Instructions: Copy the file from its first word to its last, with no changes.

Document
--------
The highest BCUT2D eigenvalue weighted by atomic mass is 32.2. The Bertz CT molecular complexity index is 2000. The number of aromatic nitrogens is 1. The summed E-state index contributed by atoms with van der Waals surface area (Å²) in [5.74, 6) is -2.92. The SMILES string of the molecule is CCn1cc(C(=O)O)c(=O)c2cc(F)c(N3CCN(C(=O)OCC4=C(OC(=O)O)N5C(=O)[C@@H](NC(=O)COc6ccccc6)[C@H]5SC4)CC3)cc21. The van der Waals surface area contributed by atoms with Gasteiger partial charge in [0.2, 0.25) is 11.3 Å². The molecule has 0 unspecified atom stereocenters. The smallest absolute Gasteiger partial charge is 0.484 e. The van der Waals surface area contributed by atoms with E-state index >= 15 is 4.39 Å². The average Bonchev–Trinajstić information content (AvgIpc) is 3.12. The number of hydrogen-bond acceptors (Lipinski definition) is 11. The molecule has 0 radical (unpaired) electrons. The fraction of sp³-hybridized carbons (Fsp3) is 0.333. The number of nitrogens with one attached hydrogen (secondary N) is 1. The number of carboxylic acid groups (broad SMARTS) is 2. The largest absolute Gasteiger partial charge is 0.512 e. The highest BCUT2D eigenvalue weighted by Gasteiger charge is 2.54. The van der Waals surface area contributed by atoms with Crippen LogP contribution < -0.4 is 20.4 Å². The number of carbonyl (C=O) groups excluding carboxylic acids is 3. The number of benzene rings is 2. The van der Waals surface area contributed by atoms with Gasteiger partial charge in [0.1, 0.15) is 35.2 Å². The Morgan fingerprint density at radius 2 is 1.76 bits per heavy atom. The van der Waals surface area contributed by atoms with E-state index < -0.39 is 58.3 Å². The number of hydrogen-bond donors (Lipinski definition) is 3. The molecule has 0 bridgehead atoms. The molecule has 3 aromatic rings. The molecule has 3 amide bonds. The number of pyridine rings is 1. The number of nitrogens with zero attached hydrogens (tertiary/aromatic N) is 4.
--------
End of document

The highest BCUT2D eigenvalue weighted by atomic mass is 32.2. The Bertz CT molecular complexity index is 2000. The number of aromatic nitrogens is 1. The summed E-state index contributed by atoms with van der Waals surface area (Å²) in [5.74, 6) is -2.92. The SMILES string of the molecule is CCn1cc(C(=O)O)c(=O)c2cc(F)c(N3CCN(C(=O)OCC4=C(OC(=O)O)N5C(=O)[C@@H](NC(=O)COc6ccccc6)[C@H]5SC4)CC3)cc21. The van der Waals surface area contributed by atoms with Gasteiger partial charge in [0.2, 0.25) is 11.3 Å². The molecule has 0 unspecified atom stereocenters. The smallest absolute Gasteiger partial charge is 0.484 e. The van der Waals surface area contributed by atoms with E-state index >= 15 is 4.39 Å². The average Bonchev–Trinajstić information content (AvgIpc) is 3.12. The number of hydrogen-bond acceptors (Lipinski definition) is 11. The molecule has 0 radical (unpaired) electrons. The fraction of sp³-hybridized carbons (Fsp3) is 0.333. The number of nitrogens with one attached hydrogen (secondary N) is 1. The number of carboxylic acid groups (broad SMARTS) is 2. The largest absolute Gasteiger partial charge is 0.512 e. The highest BCUT2D eigenvalue weighted by Gasteiger charge is 2.54. The van der Waals surface area contributed by atoms with Crippen LogP contribution < -0.4 is 20.4 Å². The number of carbonyl (C=O) groups excluding carboxylic acids is 3. The number of benzene rings is 2. The van der Waals surface area contributed by atoms with Gasteiger partial charge in [0.1, 0.15) is 35.2 Å². The Morgan fingerprint density at radius 2 is 1.76 bits per heavy atom. The van der Waals surface area contributed by atoms with E-state index < -0.39 is 58.3 Å². The number of hydrogen-bond donors (Lipinski definition) is 3. The molecule has 0 bridgehead atoms. The molecule has 3 aromatic rings. The molecule has 3 amide bonds. The number of pyridine rings is 1. The number of nitrogens with zero attached hydrogens (tertiary/aromatic N) is 4.